In severe primary MR, management of asymptomatic patients with preserved LV and no atrial fibrillation or pulmonary hypertension remains a matter of debate. Zilberzac et al. prospectively followed 280 such patients with a watchful waiting strategy for a median of 8 years. Compared with the age- and a gender-matched general population expected cumulative survival and early survival rates were even better in the study population. One third was still event-free after 10 years (44). These data support watchful waiting. However, it has to be emphasized that these patients had regular follow-up visits every 6 months in an expert center and the results may only be expected in such a setting.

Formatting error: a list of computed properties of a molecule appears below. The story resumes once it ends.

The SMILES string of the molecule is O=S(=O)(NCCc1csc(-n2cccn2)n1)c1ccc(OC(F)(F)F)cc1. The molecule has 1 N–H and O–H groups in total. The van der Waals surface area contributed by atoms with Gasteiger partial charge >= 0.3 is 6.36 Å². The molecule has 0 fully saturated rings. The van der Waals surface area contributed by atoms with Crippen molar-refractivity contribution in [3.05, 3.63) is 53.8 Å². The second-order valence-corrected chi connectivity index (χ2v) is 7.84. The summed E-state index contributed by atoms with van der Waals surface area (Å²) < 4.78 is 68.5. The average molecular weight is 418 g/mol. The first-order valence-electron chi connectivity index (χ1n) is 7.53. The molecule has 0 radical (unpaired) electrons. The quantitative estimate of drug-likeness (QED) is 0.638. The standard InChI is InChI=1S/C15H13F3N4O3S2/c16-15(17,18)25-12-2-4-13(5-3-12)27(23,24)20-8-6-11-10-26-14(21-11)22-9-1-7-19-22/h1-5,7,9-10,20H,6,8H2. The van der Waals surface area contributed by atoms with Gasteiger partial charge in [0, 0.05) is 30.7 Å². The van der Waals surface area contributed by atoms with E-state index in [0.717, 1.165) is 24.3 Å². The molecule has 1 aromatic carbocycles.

The concept of implantation of balloon-expandable valves (Sapien, Edwards) in high/prohibitive risk patients with severe mitral annular calcification (MAC) was based on case series and registries. Guerrero et al. reported 1-year follow-up of 105 patients enrolled in multicenter TMVR in MAC Global Registry. Although the technical success rate was high and lead to significant symptomatic improvement, there was substantial mortality related to hemodynamically significant LVOT obstruction in 11.2% of patients such an approach need to be further evaluated and rigorous preprocedural planning is crucial (45).